htop Explained Visually

Umer Mansoor Umer Mansoor Follow Jan 20, 2017 · 1 min read

htop is an interactive process viewer and system monitor. It’s one of my favorite linux tools that I use regularly to monitor system resources. If you take top and put it on steroids, you get htop.


htop has an awesome visual interface that you can also interact with using your keyboard. The screen packs a lot of information which can be daunting to look at. I tried to find a nice infographic to explain what each number, value or color coded bars mean, but couldn’t find any. Hence I decided to make one myself over the Christmas break.

When you first launch htop, you’ll be greeted with a colorful interface showing a list of all processes running on the system. These are normally ordered by the amount of CPU usage, ordered from highest to lowest. It also shows the status of CPU usage, physical and swap memory.


There’s a lot information in the screenshot. To explain, I’ve separated the interface into upper and lower sections so I have enough room to annotate. (If you want to know, I used Photoshop to annotate the screenshot.)

Let’s start with the upper section. To see higher resolution, please click on the image.


Here’s the lower section of htop.


I hope you found this post useful. Here’s a comparison between top and htop, comparing different features and properties.

If you are using macOS, please note that htop doesn’t come installed by default. You can install it easily using brew. Open the Terminal and type:

$ brew install htop

After the installation is complete, you can launch it by typing htop on the Terminal:

$ sudo htop

Note: sudo is needed to give htop required access on macOS. On Linux, sudo isn’t required.

Until next time.

#htop #linux #process-monitor #popular

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Comments (20)


can you do this, for like every unix command in existence? like ls, top, etc? I loved the style!

Umer Mansoor

I hope this post and your comment inspire people to create visual explanations for other unix commands, especially those that pack a lot of information on one screen :)

Deepak Singh

Nice explanation !!! Thanks

Ashish Wadekar

Thanks for the super cool visual explanation!

Also for Mac users, you can taste htop by installing it via homebrew, brew install htop and run it using command: sudo htop

Ellis Y

This is a great graph, Thanks. For years I figured the multi color bar was there to just look cool. Now I know :)

Kai Middleton

I tried brew install htop and it tells me:
htop requires root privileges to correctly display all running processes,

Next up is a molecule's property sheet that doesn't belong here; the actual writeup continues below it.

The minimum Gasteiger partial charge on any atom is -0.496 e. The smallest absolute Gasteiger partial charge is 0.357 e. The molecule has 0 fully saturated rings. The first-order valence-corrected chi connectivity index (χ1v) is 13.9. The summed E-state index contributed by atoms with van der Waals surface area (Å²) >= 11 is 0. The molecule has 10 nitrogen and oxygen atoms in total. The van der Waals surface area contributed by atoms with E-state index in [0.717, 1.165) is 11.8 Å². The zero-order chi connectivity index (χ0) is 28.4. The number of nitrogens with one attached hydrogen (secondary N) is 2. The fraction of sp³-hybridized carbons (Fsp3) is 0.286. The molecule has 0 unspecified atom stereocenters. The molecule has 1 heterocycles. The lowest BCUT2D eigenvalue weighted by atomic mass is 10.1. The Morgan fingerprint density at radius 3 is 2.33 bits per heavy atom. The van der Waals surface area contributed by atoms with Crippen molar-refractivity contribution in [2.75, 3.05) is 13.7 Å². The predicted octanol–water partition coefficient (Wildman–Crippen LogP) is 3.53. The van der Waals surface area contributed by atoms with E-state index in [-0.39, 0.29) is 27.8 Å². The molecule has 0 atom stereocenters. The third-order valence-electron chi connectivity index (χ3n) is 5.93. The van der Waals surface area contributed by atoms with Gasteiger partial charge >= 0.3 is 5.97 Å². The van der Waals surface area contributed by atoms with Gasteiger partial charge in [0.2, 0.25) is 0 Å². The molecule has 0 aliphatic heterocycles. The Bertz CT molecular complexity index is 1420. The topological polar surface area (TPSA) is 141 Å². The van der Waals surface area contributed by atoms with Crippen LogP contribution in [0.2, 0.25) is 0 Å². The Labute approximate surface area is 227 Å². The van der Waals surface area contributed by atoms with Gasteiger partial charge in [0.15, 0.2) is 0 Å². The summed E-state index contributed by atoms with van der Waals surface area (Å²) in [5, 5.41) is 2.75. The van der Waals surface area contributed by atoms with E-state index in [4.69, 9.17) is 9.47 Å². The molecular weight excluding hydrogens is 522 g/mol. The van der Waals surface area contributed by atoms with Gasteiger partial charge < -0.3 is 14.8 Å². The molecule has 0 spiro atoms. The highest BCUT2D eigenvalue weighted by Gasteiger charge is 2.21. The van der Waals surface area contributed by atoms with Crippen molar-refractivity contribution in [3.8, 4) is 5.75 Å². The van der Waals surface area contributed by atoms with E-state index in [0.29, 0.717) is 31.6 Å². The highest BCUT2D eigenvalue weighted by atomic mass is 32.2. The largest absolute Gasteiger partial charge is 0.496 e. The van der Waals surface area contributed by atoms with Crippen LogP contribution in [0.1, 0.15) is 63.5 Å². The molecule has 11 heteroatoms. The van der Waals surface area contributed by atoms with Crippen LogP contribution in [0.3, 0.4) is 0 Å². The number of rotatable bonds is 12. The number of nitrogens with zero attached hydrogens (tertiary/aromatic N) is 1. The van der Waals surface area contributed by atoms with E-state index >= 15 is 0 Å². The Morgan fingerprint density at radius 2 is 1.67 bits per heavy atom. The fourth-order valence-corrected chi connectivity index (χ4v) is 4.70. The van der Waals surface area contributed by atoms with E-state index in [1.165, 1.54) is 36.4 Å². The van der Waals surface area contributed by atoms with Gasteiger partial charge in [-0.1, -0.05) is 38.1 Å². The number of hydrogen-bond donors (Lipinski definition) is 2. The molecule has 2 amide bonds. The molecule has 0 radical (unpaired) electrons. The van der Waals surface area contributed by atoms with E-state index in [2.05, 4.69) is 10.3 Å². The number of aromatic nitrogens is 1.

so you will need to run sudo htop.
You should be certain that you trust any software you grant root privileges.


That is ok, you need sudo to display correct cpu info when on osx.

On linux you do not need sudo.

Nkansah Rexford

The visual representation is useful. Thanks


This is on the front page of Hacker News. Not sure if you noticed.


Great visuals to explain htop! This is really useful.

Chris Moltasanti

Tremendous explanation!


you forgot about the “Swp”. This is the size and usage of a swap file I guess.


I believe Swp is indeed simply swap space usage. The confusion is more likely a mismatch between your expectations of how swap works and how it really works.

The most common of these misunderstandings is seeing swap usage when there is plenty of physical memory. Modern Linux will start swapping out process memory in preference of cache use if configured to. So your overall application memory in use may be only 75% of available memory but Linux will swap some of this application memory out so that it can cache frequently used disk data. This is controlled by the “swappiness” parameter in Linux.

The other case is harder to address without more information. It should be very rare to run out of physical memory without hitting swap. It is possible if everything in RAM is considered unswappable but that is generally unlikely. Other than that, ulimit or application specific memory limits (e.g., Java’s memory limits) could also be a cause.

Umer Mansoor

It was intentional: I don’t fully understand it. I think you are right that it represents the file-backed swap space. Using htop, I have noticed at times that the swap isn’t available or isn’t used even if the system runs out of physical memory. Sometimes, I see it being used when there’s plenty of physical memory still available. May be it’s a linux configuration…

If someone can provide me a brief and concise description of the “Swp” field, I’ll update the post.


good one,
how are you making those annotation borders, I wonder 🤔

Umer Mansoor

I used Photoshop :)

EmperorTerran .

memory yellow is not disk cache
its just cache

Konrad Zdanowicz

Very nice! Maybe a perfect compliment to this article would be a visual guide how to use basic functions, such as searching processes, sorting them and killing?

David Okwii

Hey you can actually use to get an explanation on most Linux commands. It’s not as visual as this one, but equally useful

Piotr Lewicki

This is very useful!
Not everything is fully explained, e.g. process status field can have values like:
S R D Z T W. In my opinion in such case you should add info that other values possible.
Thanks for the post :-)

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